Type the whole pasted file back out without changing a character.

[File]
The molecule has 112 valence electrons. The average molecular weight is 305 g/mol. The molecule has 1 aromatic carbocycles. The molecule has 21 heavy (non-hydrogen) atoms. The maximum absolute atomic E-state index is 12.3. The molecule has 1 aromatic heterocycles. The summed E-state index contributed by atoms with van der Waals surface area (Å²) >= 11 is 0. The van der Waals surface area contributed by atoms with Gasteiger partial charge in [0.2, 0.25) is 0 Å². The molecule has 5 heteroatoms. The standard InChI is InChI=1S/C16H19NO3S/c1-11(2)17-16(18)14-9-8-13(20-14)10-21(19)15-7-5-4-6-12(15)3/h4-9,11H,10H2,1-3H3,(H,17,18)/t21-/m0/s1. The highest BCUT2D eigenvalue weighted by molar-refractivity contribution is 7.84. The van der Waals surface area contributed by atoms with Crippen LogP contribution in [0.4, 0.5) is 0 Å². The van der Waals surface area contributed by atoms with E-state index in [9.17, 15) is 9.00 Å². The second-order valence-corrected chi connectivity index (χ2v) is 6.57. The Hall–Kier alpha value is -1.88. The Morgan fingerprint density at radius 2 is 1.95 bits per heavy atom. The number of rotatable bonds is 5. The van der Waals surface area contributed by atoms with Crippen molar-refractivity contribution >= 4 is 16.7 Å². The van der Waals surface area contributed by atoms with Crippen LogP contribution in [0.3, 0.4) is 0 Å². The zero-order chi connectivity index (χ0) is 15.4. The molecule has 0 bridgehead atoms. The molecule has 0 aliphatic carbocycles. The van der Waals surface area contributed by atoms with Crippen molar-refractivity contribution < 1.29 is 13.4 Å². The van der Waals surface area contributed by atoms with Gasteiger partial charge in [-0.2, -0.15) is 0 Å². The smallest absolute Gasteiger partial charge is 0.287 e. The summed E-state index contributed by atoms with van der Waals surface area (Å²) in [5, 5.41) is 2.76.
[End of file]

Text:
The molecule has 112 valence electrons. The average molecular weight is 305 g/mol. The molecule has 1 aromatic carbocycles. The molecule has 21 heavy (non-hydrogen) atoms. The maximum absolute atomic E-state index is 12.3. The molecule has 1 aromatic heterocycles. The summed E-state index contributed by atoms with van der Waals surface area (Å²) >= 11 is 0. The van der Waals surface area contributed by atoms with Gasteiger partial charge in [0.2, 0.25) is 0 Å². The molecule has 5 heteroatoms. The standard InChI is InChI=1S/C16H19NO3S/c1-11(2)17-16(18)14-9-8-13(20-14)10-21(19)15-7-5-4-6-12(15)3/h4-9,11H,10H2,1-3H3,(H,17,18)/t21-/m0/s1. The highest BCUT2D eigenvalue weighted by molar-refractivity contribution is 7.84. The van der Waals surface area contributed by atoms with Crippen LogP contribution in [0.4, 0.5) is 0 Å². The van der Waals surface area contributed by atoms with E-state index in [9.17, 15) is 9.00 Å². The second-order valence-corrected chi connectivity index (χ2v) is 6.57. The Hall–Kier alpha value is -1.88. The Morgan fingerprint density at radius 2 is 1.95 bits per heavy atom. The number of rotatable bonds is 5. The van der Waals surface area contributed by atoms with Crippen molar-refractivity contribution >= 4 is 16.7 Å². The van der Waals surface area contributed by atoms with Crippen LogP contribution in [0.3, 0.4) is 0 Å². The zero-order chi connectivity index (χ0) is 15.4. The molecule has 0 bridgehead atoms. The molecule has 0 aliphatic carbocycles. The van der Waals surface area contributed by atoms with Crippen molar-refractivity contribution < 1.29 is 13.4 Å². The van der Waals surface area contributed by atoms with Gasteiger partial charge in [-0.2, -0.15) is 0 Å². The smallest absolute Gasteiger partial charge is 0.287 e. The summed E-state index contributed by atoms with van der Waals surface area (Å²) in [5, 5.41) is 2.76.